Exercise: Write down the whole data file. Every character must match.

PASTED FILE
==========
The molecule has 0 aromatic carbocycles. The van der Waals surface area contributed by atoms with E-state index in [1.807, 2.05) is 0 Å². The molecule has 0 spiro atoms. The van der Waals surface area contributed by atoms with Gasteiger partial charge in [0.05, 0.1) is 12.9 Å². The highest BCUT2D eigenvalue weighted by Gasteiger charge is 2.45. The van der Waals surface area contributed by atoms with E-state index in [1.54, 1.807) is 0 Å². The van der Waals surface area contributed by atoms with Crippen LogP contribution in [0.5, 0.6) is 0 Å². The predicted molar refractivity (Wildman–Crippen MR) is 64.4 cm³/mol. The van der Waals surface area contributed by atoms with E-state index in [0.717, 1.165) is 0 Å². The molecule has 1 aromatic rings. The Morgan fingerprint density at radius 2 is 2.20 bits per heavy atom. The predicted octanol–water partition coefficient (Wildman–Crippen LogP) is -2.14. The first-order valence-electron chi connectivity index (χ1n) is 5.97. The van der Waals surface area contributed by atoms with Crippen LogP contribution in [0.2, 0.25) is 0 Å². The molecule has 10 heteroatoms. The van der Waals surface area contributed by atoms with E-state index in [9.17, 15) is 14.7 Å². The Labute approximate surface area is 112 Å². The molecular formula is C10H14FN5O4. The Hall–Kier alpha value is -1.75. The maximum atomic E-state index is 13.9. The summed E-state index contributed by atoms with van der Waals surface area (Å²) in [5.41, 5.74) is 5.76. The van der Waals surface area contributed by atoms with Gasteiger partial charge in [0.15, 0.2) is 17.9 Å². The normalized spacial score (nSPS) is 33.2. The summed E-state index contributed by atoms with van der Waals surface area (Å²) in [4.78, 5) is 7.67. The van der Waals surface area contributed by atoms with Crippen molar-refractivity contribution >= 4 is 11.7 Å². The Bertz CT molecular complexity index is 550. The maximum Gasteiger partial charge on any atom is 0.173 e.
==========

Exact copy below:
The molecule has 0 aromatic carbocycles. The van der Waals surface area contributed by atoms with E-state index in [1.807, 2.05) is 0 Å². The molecule has 0 spiro atoms. The van der Waals surface area contributed by atoms with Gasteiger partial charge in [0.05, 0.1) is 12.9 Å². The highest BCUT2D eigenvalue weighted by Gasteiger charge is 2.45. The van der Waals surface area contributed by atoms with E-state index in [1.54, 1.807) is 0 Å². The van der Waals surface area contributed by atoms with Crippen LogP contribution in [0.5, 0.6) is 0 Å². The predicted molar refractivity (Wildman–Crippen MR) is 64.4 cm³/mol. The van der Waals surface area contributed by atoms with E-state index in [0.717, 1.165) is 0 Å². The molecule has 1 aromatic rings. The Morgan fingerprint density at radius 2 is 2.20 bits per heavy atom. The predicted octanol–water partition coefficient (Wildman–Crippen LogP) is -2.14. The first-order valence-electron chi connectivity index (χ1n) is 5.97. The van der Waals surface area contributed by atoms with Crippen LogP contribution in [0.2, 0.25) is 0 Å². The molecule has 10 heteroatoms. The van der Waals surface area contributed by atoms with E-state index in [9.17, 15) is 14.7 Å². The Labute approximate surface area is 112 Å². The molecular formula is C10H14FN5O4. The Hall–Kier alpha value is -1.75. The maximum atomic E-state index is 13.9. The summed E-state index contributed by atoms with van der Waals surface area (Å²) in [5.41, 5.74) is 5.76. The van der Waals surface area contributed by atoms with Gasteiger partial charge in [0.15, 0.2) is 17.9 Å². The normalized spacial score (nSPS) is 33.2. The summed E-state index contributed by atoms with van der Waals surface area (Å²) in [4.78, 5) is 7.67. The van der Waals surface area contributed by atoms with Crippen molar-refractivity contribution >= 4 is 11.7 Å². The Bertz CT molecular complexity index is 550. The maximum Gasteiger partial charge on any atom is 0.173 e.